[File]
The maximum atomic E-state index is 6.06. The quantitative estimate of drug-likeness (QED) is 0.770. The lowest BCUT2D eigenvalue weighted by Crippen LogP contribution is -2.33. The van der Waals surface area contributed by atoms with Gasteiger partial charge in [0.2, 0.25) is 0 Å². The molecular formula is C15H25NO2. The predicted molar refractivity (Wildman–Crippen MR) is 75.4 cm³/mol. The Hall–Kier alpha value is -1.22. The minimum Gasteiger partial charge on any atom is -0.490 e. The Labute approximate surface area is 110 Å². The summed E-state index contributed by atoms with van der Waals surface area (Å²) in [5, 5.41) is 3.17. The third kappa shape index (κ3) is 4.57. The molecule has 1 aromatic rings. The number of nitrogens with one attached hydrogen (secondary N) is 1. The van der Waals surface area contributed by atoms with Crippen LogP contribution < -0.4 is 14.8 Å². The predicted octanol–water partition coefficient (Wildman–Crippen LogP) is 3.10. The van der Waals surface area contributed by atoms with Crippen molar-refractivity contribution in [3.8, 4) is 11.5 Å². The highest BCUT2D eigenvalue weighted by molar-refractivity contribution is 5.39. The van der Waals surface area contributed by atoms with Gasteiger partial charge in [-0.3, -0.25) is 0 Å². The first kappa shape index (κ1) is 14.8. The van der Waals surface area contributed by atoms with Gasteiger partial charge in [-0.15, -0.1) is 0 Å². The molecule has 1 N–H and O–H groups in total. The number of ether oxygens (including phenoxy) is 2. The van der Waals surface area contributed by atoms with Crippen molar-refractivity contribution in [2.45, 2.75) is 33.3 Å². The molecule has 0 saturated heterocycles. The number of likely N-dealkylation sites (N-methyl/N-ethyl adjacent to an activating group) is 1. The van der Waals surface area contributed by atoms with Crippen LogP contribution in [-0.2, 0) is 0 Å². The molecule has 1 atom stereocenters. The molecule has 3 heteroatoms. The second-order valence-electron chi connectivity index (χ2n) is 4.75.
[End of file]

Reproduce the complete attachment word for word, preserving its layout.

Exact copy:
The maximum atomic E-state index is 6.06. The quantitative estimate of drug-likeness (QED) is 0.770. The lowest BCUT2D eigenvalue weighted by Crippen LogP contribution is -2.33. The van der Waals surface area contributed by atoms with Gasteiger partial charge in [0.2, 0.25) is 0 Å². The molecular formula is C15H25NO2. The predicted molar refractivity (Wildman–Crippen MR) is 75.4 cm³/mol. The Hall–Kier alpha value is -1.22. The minimum Gasteiger partial charge on any atom is -0.490 e. The Labute approximate surface area is 110 Å². The summed E-state index contributed by atoms with van der Waals surface area (Å²) in [5, 5.41) is 3.17. The third kappa shape index (κ3) is 4.57. The molecule has 1 aromatic rings. The number of nitrogens with one attached hydrogen (secondary N) is 1. The van der Waals surface area contributed by atoms with Crippen LogP contribution < -0.4 is 14.8 Å². The predicted octanol–water partition coefficient (Wildman–Crippen LogP) is 3.10. The van der Waals surface area contributed by atoms with Crippen molar-refractivity contribution in [3.8, 4) is 11.5 Å². The highest BCUT2D eigenvalue weighted by molar-refractivity contribution is 5.39. The van der Waals surface area contributed by atoms with Gasteiger partial charge in [-0.3, -0.25) is 0 Å². The first kappa shape index (κ1) is 14.8. The van der Waals surface area contributed by atoms with Gasteiger partial charge in [-0.15, -0.1) is 0 Å². The molecule has 1 N–H and O–H groups in total. The number of ether oxygens (including phenoxy) is 2. The van der Waals surface area contributed by atoms with Crippen molar-refractivity contribution in [2.45, 2.75) is 33.3 Å². The molecule has 0 saturated heterocycles. The number of likely N-dealkylation sites (N-methyl/N-ethyl adjacent to an activating group) is 1. The van der Waals surface area contributed by atoms with Crippen LogP contribution in [-0.2, 0) is 0 Å². The molecule has 1 atom stereocenters. The molecule has 3 heteroatoms. The second-order valence-electron chi connectivity index (χ2n) is 4.75.